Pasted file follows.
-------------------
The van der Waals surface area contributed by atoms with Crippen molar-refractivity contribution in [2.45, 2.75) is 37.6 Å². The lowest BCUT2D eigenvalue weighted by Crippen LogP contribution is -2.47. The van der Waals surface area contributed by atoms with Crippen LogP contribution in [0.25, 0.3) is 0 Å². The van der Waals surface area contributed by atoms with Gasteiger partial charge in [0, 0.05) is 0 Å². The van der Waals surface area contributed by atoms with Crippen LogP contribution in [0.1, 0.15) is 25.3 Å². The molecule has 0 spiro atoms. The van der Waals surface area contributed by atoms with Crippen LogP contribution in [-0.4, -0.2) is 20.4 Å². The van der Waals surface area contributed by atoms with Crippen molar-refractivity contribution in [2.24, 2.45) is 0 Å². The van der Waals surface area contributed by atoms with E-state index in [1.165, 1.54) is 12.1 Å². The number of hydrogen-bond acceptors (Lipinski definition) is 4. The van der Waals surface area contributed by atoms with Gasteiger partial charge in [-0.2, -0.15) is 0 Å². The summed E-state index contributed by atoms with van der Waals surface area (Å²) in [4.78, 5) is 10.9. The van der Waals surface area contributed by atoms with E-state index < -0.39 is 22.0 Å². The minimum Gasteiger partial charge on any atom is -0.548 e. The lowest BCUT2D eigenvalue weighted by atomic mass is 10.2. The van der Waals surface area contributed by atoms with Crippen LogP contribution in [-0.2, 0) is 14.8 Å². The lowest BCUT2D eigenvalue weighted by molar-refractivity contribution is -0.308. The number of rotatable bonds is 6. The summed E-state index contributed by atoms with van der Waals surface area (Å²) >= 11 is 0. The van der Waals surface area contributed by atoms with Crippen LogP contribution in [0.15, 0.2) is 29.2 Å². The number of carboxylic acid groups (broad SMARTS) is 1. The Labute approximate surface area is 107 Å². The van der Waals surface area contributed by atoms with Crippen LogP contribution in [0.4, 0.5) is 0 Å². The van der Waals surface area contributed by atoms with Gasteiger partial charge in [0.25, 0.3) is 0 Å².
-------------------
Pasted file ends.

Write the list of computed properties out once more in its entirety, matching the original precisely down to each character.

The van der Waals surface area contributed by atoms with Crippen molar-refractivity contribution in [2.45, 2.75) is 37.6 Å². The lowest BCUT2D eigenvalue weighted by Crippen LogP contribution is -2.47. The van der Waals surface area contributed by atoms with Crippen LogP contribution in [0.25, 0.3) is 0 Å². The van der Waals surface area contributed by atoms with Gasteiger partial charge in [0, 0.05) is 0 Å². The van der Waals surface area contributed by atoms with Crippen LogP contribution in [0.1, 0.15) is 25.3 Å². The molecule has 0 spiro atoms. The van der Waals surface area contributed by atoms with Crippen LogP contribution in [-0.4, -0.2) is 20.4 Å². The van der Waals surface area contributed by atoms with Crippen molar-refractivity contribution in [2.24, 2.45) is 0 Å². The van der Waals surface area contributed by atoms with E-state index in [1.165, 1.54) is 12.1 Å². The number of hydrogen-bond acceptors (Lipinski definition) is 4. The van der Waals surface area contributed by atoms with Gasteiger partial charge in [-0.2, -0.15) is 0 Å². The summed E-state index contributed by atoms with van der Waals surface area (Å²) in [4.78, 5) is 10.9. The van der Waals surface area contributed by atoms with E-state index < -0.39 is 22.0 Å². The minimum Gasteiger partial charge on any atom is -0.548 e. The lowest BCUT2D eigenvalue weighted by atomic mass is 10.2. The van der Waals surface area contributed by atoms with Crippen LogP contribution in [-0.2, 0) is 14.8 Å². The lowest BCUT2D eigenvalue weighted by molar-refractivity contribution is -0.308. The number of rotatable bonds is 6. The summed E-state index contributed by atoms with van der Waals surface area (Å²) >= 11 is 0. The van der Waals surface area contributed by atoms with Crippen LogP contribution in [0.15, 0.2) is 29.2 Å². The number of carboxylic acid groups (broad SMARTS) is 1. The Labute approximate surface area is 107 Å². The van der Waals surface area contributed by atoms with Crippen LogP contribution in [0.4, 0.5) is 0 Å². The van der Waals surface area contributed by atoms with Gasteiger partial charge in [0.25, 0.3) is 0 Å².